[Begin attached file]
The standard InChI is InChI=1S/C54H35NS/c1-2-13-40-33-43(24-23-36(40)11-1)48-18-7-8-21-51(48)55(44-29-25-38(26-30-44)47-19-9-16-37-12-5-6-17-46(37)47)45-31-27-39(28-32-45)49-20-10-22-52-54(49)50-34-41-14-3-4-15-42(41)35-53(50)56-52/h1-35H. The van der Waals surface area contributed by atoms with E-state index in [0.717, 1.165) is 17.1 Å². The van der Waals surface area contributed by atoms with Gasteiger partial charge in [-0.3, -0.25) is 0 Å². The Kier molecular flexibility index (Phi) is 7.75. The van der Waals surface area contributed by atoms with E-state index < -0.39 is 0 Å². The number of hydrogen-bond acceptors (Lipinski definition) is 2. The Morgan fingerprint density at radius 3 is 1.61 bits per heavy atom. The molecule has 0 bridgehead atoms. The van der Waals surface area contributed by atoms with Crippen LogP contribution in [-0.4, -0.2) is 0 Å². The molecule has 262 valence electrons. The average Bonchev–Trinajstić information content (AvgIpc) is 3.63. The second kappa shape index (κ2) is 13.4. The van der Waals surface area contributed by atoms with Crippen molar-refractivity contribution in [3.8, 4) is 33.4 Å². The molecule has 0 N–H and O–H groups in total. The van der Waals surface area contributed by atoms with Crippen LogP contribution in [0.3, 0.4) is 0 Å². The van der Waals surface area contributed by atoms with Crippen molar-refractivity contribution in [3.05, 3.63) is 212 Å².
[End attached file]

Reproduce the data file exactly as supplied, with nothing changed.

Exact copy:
The standard InChI is InChI=1S/C54H35NS/c1-2-13-40-33-43(24-23-36(40)11-1)48-18-7-8-21-51(48)55(44-29-25-38(26-30-44)47-19-9-16-37-12-5-6-17-46(37)47)45-31-27-39(28-32-45)49-20-10-22-52-54(49)50-34-41-14-3-4-15-42(41)35-53(50)56-52/h1-35H. The van der Waals surface area contributed by atoms with E-state index in [0.717, 1.165) is 17.1 Å². The van der Waals surface area contributed by atoms with Gasteiger partial charge in [-0.3, -0.25) is 0 Å². The Kier molecular flexibility index (Phi) is 7.75. The van der Waals surface area contributed by atoms with E-state index < -0.39 is 0 Å². The number of hydrogen-bond acceptors (Lipinski definition) is 2. The Morgan fingerprint density at radius 3 is 1.61 bits per heavy atom. The molecule has 0 bridgehead atoms. The van der Waals surface area contributed by atoms with Crippen LogP contribution in [-0.4, -0.2) is 0 Å². The molecule has 262 valence electrons. The average Bonchev–Trinajstić information content (AvgIpc) is 3.63. The second kappa shape index (κ2) is 13.4. The van der Waals surface area contributed by atoms with Crippen molar-refractivity contribution in [3.8, 4) is 33.4 Å². The molecule has 0 N–H and O–H groups in total. The van der Waals surface area contributed by atoms with Crippen LogP contribution in [0.3, 0.4) is 0 Å². The van der Waals surface area contributed by atoms with Crippen molar-refractivity contribution in [3.05, 3.63) is 212 Å².